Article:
Brown could have survived 5 of 6 bullet wounds

ST. LOUIS – Eighteen-year-old Michael Brown was shot at least six times, the pathologist who performed his second autopsy said Monday morning.

Professor Shawn Parcells, an instrumental participant in the autopsy evaluation, said Brown could have survived five of the wounds, but one, which hit the apex of his head, went through is brain and was not survivable.

According to Parcells, six bullets hit Brown, and two of them may have re-entered his body. Three bullets were removed during the first autopsy, conducted by Dr. Mary Case, medical examiner for St. Louis County.

Daryl Parks, co-counsel for the Brown family, said Brown's head wounds indicate they came from behind. The one that struck the top of his head would have caused him to immediately lose consciousness. The other went in near his hairline and exited near his right eye.

"It shows a back-to-front of both of those. And it supports what witnesses said about him trying to surrender to the officer. And his head was in a downward position. Had to be for what happened," said Parks.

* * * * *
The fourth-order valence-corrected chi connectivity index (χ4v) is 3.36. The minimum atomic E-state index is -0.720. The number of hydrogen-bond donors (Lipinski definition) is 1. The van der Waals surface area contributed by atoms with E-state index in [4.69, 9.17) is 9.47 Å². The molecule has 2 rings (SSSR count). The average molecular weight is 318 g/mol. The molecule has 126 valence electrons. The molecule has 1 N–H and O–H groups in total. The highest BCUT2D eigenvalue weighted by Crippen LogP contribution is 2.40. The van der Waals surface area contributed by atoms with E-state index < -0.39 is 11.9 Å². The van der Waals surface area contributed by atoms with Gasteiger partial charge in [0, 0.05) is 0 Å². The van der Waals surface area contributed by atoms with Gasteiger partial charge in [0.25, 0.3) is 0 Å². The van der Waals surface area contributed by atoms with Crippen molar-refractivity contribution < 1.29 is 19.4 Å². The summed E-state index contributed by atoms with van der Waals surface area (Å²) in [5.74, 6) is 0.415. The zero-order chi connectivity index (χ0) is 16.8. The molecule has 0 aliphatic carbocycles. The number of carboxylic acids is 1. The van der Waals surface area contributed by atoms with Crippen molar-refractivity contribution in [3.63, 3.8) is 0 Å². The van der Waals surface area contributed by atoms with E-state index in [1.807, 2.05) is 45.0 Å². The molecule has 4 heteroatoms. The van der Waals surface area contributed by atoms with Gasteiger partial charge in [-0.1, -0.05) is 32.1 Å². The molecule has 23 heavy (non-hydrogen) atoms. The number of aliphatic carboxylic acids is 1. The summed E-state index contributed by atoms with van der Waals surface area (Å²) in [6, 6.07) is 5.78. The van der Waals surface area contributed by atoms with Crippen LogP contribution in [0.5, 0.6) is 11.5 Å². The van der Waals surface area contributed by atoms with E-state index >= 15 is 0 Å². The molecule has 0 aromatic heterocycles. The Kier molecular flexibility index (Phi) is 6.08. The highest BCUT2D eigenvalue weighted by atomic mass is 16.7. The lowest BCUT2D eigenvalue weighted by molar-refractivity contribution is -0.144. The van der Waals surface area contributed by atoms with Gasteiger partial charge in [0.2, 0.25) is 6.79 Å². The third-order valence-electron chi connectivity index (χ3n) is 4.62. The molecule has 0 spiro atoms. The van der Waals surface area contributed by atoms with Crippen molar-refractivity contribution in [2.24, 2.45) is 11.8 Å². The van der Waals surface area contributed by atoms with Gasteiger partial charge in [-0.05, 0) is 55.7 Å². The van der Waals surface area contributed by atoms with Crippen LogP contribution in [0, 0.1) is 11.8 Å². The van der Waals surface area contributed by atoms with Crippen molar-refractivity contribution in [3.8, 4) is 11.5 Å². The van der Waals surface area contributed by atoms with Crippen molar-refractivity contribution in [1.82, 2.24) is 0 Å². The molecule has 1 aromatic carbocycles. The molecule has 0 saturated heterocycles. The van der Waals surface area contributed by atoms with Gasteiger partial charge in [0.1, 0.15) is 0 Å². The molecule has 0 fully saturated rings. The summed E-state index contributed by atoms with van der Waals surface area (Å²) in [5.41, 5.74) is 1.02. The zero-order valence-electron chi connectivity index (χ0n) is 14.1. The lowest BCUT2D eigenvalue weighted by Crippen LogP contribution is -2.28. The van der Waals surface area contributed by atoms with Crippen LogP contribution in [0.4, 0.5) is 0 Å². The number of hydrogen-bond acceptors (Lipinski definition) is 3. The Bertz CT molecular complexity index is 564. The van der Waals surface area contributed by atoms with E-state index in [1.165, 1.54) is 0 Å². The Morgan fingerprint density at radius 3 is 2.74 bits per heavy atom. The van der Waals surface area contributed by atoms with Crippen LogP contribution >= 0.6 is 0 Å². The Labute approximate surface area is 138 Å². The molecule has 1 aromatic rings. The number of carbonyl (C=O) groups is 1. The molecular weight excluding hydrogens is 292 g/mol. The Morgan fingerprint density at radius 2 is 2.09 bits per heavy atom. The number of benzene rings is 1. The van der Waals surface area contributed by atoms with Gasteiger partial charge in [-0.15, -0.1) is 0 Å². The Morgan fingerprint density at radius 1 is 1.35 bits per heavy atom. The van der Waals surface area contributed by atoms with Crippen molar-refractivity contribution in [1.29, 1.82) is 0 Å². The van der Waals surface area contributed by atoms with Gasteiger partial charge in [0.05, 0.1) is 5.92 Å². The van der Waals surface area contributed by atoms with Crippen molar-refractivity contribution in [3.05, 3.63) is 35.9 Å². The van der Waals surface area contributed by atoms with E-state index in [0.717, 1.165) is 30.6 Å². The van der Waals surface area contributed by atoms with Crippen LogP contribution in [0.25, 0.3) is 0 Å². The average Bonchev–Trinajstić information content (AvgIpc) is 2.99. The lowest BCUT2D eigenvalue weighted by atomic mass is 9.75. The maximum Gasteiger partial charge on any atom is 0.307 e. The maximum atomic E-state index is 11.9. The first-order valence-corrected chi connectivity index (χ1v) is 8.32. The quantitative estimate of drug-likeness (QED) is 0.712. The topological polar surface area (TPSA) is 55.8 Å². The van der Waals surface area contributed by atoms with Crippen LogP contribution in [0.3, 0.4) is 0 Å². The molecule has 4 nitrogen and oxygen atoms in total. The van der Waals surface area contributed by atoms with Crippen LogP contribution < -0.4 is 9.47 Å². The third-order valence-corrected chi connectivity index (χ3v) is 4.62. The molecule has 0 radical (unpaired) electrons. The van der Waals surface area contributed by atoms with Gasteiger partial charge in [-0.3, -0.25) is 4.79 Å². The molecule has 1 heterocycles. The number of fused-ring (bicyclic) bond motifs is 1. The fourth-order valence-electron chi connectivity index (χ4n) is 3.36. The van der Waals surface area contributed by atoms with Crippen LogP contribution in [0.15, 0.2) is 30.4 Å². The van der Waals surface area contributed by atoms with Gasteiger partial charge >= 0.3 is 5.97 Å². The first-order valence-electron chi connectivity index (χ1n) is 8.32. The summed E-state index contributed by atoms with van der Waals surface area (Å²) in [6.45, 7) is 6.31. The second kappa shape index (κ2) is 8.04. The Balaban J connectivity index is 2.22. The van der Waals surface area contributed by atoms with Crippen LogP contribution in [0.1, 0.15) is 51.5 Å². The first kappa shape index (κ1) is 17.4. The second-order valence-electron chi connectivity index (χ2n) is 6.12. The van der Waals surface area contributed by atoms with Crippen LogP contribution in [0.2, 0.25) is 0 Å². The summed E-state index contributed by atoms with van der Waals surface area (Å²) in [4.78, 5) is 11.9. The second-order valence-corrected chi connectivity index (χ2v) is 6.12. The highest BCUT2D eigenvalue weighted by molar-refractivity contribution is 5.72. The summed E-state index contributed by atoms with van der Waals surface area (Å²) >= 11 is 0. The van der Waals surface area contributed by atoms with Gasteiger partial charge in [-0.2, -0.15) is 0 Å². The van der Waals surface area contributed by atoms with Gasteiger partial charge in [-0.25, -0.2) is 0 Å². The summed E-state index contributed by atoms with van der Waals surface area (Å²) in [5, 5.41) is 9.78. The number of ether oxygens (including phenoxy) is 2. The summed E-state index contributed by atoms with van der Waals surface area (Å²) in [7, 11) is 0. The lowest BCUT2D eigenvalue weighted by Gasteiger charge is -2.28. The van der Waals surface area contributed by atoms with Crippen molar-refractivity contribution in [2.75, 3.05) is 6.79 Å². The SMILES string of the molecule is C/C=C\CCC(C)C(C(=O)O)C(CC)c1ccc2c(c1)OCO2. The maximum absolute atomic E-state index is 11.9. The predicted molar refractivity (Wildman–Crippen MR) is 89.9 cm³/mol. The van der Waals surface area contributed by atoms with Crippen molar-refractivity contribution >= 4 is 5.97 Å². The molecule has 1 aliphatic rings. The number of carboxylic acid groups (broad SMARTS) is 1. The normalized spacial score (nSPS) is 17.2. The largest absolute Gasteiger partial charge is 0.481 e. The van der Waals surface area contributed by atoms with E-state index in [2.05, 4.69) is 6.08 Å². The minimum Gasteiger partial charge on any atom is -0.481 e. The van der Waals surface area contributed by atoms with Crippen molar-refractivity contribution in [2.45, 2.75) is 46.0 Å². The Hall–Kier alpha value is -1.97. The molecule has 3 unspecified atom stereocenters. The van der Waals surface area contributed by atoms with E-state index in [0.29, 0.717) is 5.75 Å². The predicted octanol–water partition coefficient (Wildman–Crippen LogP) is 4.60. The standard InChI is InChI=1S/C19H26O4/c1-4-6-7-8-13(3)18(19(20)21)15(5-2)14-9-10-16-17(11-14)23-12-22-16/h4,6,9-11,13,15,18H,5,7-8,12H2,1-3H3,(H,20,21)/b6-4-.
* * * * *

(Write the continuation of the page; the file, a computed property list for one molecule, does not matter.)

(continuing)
Pathologist Dr. Michael Baden said Brown had abrasions on the right side of his face, which he likely suffered from falling to the ground. He says there were no signs of a struggle.

Benjamin Crump, attorney for Brown's family, said Baden does not believe Brown suffered when he died because he would have immediately lost consciousness when the bullet wound to the top of his head hit him.

The has convinced Michael Brown's family that the police officer who shot him should be arrested, Crump said.

"His mother asked the questions that ... lawyers could not answer -- what else do we need to get them to arrest the killer of my child?" lawyer Benjamin Crump said at a news conference.

Baden served as a medical examiner in New York City for 25 years. He was contacted by Brown's family because they wanted to make sure the autopsy results were consistent. A third autopsy will be conducted at the request of Attorney General Eric Holder.

Some people speculated the heightened unrest in Ferguson Sunday night was related to the release of Brown's preliminary autopsy results. Attorney Anthony Gray says the results were released two hours after protesters confronted police and officers unleashed tear gas on the crowd.

Information from USA TODAY was used in this report.


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